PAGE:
As far as I'm concerned, heuristics-based detection is still, after all, a kind of static analysis. The potential malware is scanned statically in order to find out suspicious properties like junk code or the use of uncommon APIs, without relying on any signature match.

Behavior analysis/detection relies on examining how a given program executes in order to identify also "uncommon" activities like creating specific registry keys, altering the HOST file, killing processes, or unpacking code.

  • A heuristic-based approach may or may not use a binary's signature as a feature. It depends on the implementation Commented Apr 29, 2020 at 11:52
  • @Soutzikevich your source? Commented May 5, 2020 at 11:49

Behaviour-based detection methods

These methods are based on observing the behaviour of a program (of an executable), to identify what it does. They try to see how the program behaves and then decide wether it is malicious or not. These methods overcome the shortcomings of signature-based ones. Multiple malware samples with the same behaviour can be classified under a single behaviour-signature.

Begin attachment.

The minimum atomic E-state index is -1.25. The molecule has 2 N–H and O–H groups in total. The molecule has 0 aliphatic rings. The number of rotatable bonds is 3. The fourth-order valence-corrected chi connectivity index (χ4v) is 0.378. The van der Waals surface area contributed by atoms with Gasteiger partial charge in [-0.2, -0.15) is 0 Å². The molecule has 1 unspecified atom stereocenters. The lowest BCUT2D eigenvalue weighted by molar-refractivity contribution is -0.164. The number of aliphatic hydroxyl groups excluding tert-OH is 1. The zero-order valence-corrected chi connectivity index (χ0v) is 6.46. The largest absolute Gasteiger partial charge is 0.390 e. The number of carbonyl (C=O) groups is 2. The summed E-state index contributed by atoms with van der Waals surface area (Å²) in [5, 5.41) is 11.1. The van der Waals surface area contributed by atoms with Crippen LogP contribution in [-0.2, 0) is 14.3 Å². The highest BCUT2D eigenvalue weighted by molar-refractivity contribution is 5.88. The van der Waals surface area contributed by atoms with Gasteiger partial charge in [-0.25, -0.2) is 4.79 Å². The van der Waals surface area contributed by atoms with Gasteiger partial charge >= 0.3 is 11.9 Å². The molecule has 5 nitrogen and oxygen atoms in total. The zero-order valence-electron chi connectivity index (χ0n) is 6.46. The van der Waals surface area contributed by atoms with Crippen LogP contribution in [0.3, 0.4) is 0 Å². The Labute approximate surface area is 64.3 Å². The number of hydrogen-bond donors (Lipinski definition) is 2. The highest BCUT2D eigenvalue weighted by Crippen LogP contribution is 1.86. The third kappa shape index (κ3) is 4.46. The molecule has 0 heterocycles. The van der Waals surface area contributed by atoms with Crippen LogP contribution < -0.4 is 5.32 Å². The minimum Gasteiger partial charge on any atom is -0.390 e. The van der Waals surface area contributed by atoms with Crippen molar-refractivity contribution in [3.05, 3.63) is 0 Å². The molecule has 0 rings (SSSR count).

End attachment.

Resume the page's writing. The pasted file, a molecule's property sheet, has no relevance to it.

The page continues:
Behaviour-based detection methods are particularly helpful in detecting malware that keep on generating different variants (e.g. Polymorphic Malware), because the variants will utilise system resources and services in a similar manner. To perform the dynamic analysis of the malware in a controlled environment, tools such as debuggers, simulators, emulators and sandboxes are used. However, with more sophisticated evasion and anti-detection techniques being incorporated increasingly into new malware, such as "environmental-awareness", even behaviour-based detection methods can be effectively bypassed.